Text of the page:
Anxiety

I wish my depression was the only thing that I had to manage on a daily basis, but I also suffer from anxiety. I have often heard of people having both depression and anxiety. I don’t know how or if they are related, but at least in my conversations, I’ve noticed a correlation.

Anxiety is super frustrating. If you have a fear of anything like spiders, snakes, enclosed spaces, then you have an understanding of anxiety. When I’m in a situation that I don’t have experience with, instead of a typical stress reaction that most people feel, I sometimes end up with my anxiety being heightened. It is as though I’m face to face with a tiger and have a cliff behind me. My fight or flight reaction goes on overdrive, and instead of being beneficial, I just feel my chest being compressed by a heavy weight, my stomach upset, and my blood pounding in my ears.

There was a time when I was grocery shopping and had a mild panic attack. The walls felt like they were caving in and I couldn’t breathe. I left my shopping in the aisle and went out to my car where I proceeded to cry for thirty minutes. Then the feeling of embarrassment kicked in and instead of purchasing food, I just drove home and went to bed.

In Canada, there is a graduated licensing system. You get your G1 which requires a co-pilot of sorts and doesn’t allow you to use the major highways. Then you get your G2, which allows you to drive without a licensed driver in the vehicle, and allows you to use the highways, but doesn’t allow you to have any alcohol in your blood. Then after that you get your full G license which only has the restriction of having below a 0.8 blood alcohol level while driving. You have to complete the process in five years or start again.

I’ve had my G2 twice before, and will be going in to get it for the third time later this month. I have never finished the graduated licensing program before because before I had to take my final driving test each time, I was able to change my life to not need a vehicle. Basically, I was too afraid of failing to take the last step that would have caused me to not have to go through this process again.

Thinking about the upcoming test fills me with anxiety which then frustrates me as I know I’ve done it before and will likely pass again, but the potential doubt that exists creates the opportunity for anxiety. My mind is filled with “what if” questions and my heart starts racing, my chest constricts, and I feel crummy. I have tried deep breathing exercises, but any kind of test brings out high levels of anxiety for me.

Conclusion

For anyone that has read this long, I have only touched on a small piece of what it is like to be me. Depression and anxiety definitely are a major part of who I am. I try not to let it define me. I constantly struggle with it but sometimes it drives me forward. I get anxiety when I think I’m not being valuable enough. I get depressed when projects go off the rails. I work really hard to make sure I don’t trigger my anxiety. I try to do my best to make sure I don’t sabotage my life in a way that my depression can get around the coping mechanisms I’ve created.

I have been around for thirty-three years, and there are definitely times where I thought I wouldn’t make it to this point in my life. I have succeeded in moving forward, building relationships, securing gainful employment, and doing things even though they give me great anxiety. I have persevered through many rough patches, and I feel that if you look at my life, I am very successful despite the setbacks that these two conditions create.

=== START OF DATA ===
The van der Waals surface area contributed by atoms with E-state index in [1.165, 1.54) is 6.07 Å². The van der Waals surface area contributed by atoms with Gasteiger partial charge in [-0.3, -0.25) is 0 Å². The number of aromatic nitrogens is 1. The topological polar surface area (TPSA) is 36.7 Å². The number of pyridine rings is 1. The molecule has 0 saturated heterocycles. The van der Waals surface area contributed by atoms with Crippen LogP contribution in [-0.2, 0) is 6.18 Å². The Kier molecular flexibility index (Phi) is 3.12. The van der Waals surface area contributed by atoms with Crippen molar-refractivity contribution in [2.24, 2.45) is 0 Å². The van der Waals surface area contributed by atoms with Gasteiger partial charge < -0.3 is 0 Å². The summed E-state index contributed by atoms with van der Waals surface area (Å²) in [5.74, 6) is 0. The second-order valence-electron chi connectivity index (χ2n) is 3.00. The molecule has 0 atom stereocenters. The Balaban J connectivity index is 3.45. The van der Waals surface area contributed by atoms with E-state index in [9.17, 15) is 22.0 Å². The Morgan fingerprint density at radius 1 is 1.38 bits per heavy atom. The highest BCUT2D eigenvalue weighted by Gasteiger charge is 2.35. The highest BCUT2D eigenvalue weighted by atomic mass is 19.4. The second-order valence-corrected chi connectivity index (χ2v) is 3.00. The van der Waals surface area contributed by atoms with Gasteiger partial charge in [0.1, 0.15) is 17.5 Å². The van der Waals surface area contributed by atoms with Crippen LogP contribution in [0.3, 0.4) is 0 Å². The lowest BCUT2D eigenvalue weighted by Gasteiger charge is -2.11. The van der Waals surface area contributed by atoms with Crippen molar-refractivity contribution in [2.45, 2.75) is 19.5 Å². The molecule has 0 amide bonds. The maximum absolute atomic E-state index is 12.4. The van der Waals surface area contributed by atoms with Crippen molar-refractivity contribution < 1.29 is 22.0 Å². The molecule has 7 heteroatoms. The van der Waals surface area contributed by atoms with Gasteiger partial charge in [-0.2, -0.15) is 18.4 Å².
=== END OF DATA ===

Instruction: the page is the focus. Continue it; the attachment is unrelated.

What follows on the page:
All in all, I wish there was a cure for my anxiety and depression or better treatments. I feel like because it is all in my mind, the world doesn’t give it the same weight and attention as a tumor, but I can tell you from personal experience that it has a very tangible weight and affects my life.

If you would like to hear more about my depression or anxiety, please let me know. I am willing to write more on the subject if anyone is interested.

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6 Replies to “Long Term Depression and Anxiety”

  1. Thank you for sharing.
    I know how difficult this can be to talk about.
    The stigma of mental health issues only lessens as we find a way to share our experiences.
    Did any type of counselling help you? I found group therapy and individual counselling very helpful.
    I love you and I’m very sorry that you suffer with depression. As your mother, I wish I could take away your struggles. As a person who also suffers, I applaud your courage to write about it.
    đź’›

  2. Thank you so much David for sharing your struggles with Depression and Anxiety. It gives me a better understanding of what people who suffer with these disorders go through on a daily basis. I too applaud you for your courage. You are in my prayers. I would also love to read what your thoughts are on counselling.
    Thanks again.
    Lucy

  3. I feel like anxiety and depression are closely related. I find that I get so anxious that I fall into a depression.

    I read your counselling post and I wonder if you have any community mental health resources that possibly subsidize the cost of seeing a counsellor. Maybe I’m fortunate in that I can afford to see a counsellor with sliding fees on my limited income.

    Anyway thanks for sharing your experiences. I hope you find something or someone that works for you. I’ve found that getting proper and regular exercise as well as eating healthy (read somewhere eating lots of fruit and vegetables helps) has helped me.